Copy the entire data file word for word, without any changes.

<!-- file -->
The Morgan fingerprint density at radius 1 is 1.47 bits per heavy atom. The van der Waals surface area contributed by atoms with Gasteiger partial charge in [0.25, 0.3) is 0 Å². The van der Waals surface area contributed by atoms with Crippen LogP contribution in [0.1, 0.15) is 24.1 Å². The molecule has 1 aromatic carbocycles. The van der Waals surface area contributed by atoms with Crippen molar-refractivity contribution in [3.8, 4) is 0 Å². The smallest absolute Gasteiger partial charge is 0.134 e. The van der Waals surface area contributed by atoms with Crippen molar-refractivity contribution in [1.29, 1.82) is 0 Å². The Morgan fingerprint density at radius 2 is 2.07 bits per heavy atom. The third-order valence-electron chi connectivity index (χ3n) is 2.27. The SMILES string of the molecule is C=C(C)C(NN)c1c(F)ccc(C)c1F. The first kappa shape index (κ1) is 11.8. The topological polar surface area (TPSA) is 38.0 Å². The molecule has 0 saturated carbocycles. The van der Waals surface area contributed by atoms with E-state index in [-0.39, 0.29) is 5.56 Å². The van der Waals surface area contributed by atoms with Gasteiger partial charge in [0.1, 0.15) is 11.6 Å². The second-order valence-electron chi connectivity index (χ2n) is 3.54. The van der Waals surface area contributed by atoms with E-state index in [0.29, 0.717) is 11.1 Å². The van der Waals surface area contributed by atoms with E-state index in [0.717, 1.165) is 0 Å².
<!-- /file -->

The Morgan fingerprint density at radius 1 is 1.47 bits per heavy atom. The van der Waals surface area contributed by atoms with Gasteiger partial charge in [0.25, 0.3) is 0 Å². The van der Waals surface area contributed by atoms with Crippen LogP contribution in [0.1, 0.15) is 24.1 Å². The molecule has 1 aromatic carbocycles. The van der Waals surface area contributed by atoms with Crippen molar-refractivity contribution in [3.8, 4) is 0 Å². The smallest absolute Gasteiger partial charge is 0.134 e. The van der Waals surface area contributed by atoms with Crippen molar-refractivity contribution in [1.29, 1.82) is 0 Å². The Morgan fingerprint density at radius 2 is 2.07 bits per heavy atom. The third-order valence-electron chi connectivity index (χ3n) is 2.27. The SMILES string of the molecule is C=C(C)C(NN)c1c(F)ccc(C)c1F. The first kappa shape index (κ1) is 11.8. The topological polar surface area (TPSA) is 38.0 Å². The molecule has 0 saturated carbocycles. The van der Waals surface area contributed by atoms with E-state index in [-0.39, 0.29) is 5.56 Å². The van der Waals surface area contributed by atoms with Gasteiger partial charge in [0.1, 0.15) is 11.6 Å². The second-order valence-electron chi connectivity index (χ2n) is 3.54. The van der Waals surface area contributed by atoms with E-state index in [0.29, 0.717) is 11.1 Å². The van der Waals surface area contributed by atoms with E-state index in [0.717, 1.165) is 0 Å².